Every May, the nation turns its attention to teen pregnancy prevention (TPP) for a full month. National Teen Pregnancy Prevention Month (NTPPM) highlights the historic declines in the rates of teen births in the United States. Significant declines have occurred in all 50 states and among all racial/ethnic groups, but disparities continue.
Want to get involved? You and you organization can make a difference, whether you have two minutes, two hours, or two days to devote to supporting NTPPM. Below are resources, tools, and ideas to fit any budget or amount of time. Check out the NTPPM Supporter Toolkit and follow #NTPPM on Twitter!
#NTPPM 2016 Events
- Webinar: Get Involved
- Tuesday, April 26, 2016 2:00-3:00 p.m. ET
- Join OAH for a webinar about how to get involved in NTPPM. Hear from experts in the field and partners with exciting activities, and get tips and ideas for how to participate all month long.
- Check out the from the webinar.
- The National Day to Prevent Teen Pregnancy
- Wednesday, May 4, 2016
- Hosted by The National Campaign to Prevent Teen and Unplanned Pregnancy, go to their website for more information.
- #NTPPM Twitter Chat
- Friday, May 6, 2016 12:00 p.m.-1:00 p.m. ET
- Join OAH and chat partner The National Campaign to Prevent Teen and Unplanned Pregnancy for a Twitter chat to get great ideas about how you can support NTPPM. Follow the conversation and participate using #NTPPM.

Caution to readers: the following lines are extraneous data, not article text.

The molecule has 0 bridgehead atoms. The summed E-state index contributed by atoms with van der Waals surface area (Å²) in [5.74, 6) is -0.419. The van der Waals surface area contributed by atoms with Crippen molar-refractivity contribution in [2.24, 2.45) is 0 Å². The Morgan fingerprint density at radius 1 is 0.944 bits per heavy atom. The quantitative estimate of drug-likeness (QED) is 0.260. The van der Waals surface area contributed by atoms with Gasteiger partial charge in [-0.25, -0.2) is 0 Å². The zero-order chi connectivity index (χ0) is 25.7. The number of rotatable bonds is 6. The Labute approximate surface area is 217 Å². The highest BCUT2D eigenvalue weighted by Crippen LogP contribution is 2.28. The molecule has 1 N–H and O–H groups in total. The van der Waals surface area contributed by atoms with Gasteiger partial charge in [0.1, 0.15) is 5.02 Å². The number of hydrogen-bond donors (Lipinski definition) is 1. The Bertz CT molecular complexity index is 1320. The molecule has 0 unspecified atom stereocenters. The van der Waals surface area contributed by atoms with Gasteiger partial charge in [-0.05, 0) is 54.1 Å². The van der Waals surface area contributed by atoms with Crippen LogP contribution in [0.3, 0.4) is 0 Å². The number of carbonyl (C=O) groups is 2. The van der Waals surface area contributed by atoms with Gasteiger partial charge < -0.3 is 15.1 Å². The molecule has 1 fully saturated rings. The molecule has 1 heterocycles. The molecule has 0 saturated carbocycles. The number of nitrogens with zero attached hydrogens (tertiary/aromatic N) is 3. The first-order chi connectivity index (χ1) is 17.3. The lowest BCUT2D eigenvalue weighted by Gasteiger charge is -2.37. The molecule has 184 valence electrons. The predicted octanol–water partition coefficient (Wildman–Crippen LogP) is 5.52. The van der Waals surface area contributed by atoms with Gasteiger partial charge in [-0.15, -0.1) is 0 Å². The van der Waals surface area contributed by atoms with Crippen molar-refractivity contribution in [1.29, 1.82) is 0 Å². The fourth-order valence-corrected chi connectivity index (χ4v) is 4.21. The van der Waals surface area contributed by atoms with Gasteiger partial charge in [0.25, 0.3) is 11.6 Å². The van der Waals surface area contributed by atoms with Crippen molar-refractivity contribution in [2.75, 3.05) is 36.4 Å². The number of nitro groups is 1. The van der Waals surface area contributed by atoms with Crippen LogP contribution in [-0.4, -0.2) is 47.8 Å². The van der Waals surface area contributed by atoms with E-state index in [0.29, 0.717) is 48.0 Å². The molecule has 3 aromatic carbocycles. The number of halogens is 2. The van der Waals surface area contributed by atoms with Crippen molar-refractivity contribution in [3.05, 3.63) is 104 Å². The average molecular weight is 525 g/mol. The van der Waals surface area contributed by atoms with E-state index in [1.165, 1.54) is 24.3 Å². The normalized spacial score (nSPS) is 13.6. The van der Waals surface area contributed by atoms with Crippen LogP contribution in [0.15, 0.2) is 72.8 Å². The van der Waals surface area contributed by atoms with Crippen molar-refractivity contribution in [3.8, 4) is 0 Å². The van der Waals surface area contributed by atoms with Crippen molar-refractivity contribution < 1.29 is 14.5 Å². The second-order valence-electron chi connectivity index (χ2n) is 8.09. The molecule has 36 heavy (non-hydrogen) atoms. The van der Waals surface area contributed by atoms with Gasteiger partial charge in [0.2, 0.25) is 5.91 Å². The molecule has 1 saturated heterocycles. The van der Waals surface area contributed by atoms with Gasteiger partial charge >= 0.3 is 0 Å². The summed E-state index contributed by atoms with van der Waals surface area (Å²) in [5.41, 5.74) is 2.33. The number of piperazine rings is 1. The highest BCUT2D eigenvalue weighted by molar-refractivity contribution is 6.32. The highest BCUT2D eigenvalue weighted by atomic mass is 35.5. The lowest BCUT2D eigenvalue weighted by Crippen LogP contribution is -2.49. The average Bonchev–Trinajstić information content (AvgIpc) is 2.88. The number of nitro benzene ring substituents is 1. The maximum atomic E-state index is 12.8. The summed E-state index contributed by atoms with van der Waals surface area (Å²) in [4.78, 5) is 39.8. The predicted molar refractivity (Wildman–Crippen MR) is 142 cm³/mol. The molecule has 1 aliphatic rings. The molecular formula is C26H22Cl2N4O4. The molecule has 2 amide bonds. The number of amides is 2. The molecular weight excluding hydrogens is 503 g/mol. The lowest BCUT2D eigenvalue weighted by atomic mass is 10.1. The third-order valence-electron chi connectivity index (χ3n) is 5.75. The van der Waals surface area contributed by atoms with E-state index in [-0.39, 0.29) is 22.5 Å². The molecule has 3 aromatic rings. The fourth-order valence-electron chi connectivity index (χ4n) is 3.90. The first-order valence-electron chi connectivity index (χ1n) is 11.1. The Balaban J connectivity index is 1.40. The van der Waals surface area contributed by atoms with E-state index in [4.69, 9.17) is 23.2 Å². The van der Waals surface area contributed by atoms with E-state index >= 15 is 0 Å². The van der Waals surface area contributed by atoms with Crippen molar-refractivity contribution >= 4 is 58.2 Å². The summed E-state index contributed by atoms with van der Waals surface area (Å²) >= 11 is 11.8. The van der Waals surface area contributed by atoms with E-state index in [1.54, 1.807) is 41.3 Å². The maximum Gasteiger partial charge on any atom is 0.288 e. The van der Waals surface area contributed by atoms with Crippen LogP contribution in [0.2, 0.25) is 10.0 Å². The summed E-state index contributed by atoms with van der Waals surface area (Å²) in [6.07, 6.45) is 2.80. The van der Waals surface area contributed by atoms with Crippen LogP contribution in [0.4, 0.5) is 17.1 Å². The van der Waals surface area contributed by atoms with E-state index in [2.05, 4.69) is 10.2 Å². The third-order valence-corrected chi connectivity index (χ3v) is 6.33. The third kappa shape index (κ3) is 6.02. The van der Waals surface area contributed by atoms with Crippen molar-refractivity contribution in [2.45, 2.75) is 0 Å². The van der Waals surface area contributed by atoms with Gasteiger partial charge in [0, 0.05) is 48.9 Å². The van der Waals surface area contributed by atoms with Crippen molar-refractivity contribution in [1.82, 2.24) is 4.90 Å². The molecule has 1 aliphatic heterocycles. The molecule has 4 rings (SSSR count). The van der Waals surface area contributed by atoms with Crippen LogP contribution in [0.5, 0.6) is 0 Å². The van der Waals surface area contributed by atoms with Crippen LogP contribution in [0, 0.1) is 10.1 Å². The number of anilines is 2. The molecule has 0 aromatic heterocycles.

- Read the full #NTPPM conversation on Storify.
- Digital Town Hall Webinar
- Wednesday, May 11, 2016 2:00 p.m.-3:00 p.m. ET
- Join OAH for a 90-minute Digital Town Hall webinar to learn about the results and successes from the OAH TPP program and discuss the importance of a continued focus on teen pregnancy prevention.
- Check out the slides, audio, and transcript from the webinar.
- CDC Webinar
- Thursday, May 19, 2016 1:00 p.m.–2:00 p.m. ET
- Reducing Disparities in Teen Birth Rates: A National Snapshot from CDC and Examples from the Field, a webinar from CDC's Division of Reproductive Health, will highlight new findings on reductions in teen birth rates and persistent disparities. Program partners from the OAH/CDC Teen Pregnancy Prevention Community-Wide Initiative and federal speakers, including OAH Director Evelyn Kappeler and DRH Director Wanda Barfield, will present during the webinar.
Information about the OAH TPP Program
- There were 24.2 teen births for every 1000 females ages 15-19 in 2014.
- The teen birth rate is at a historic low, but the United States still has one of the highest rates in the industrialized world.
- Teen birth rates differ substantially by age, racial and ethnic group, and region of the country.
- Birth rates are higher among Hispanic and black adolescents than among their white counterparts.
- While Hispanics have the highest teen birth rates, there has been a dramatic decline in rates, with a 50% reduction since 2007.
- Read more on the Trends in Teen Pregnancy section of the OAH website.
- Check out OAH’s Reproductive Health Fact Sheets for national- and state-level data.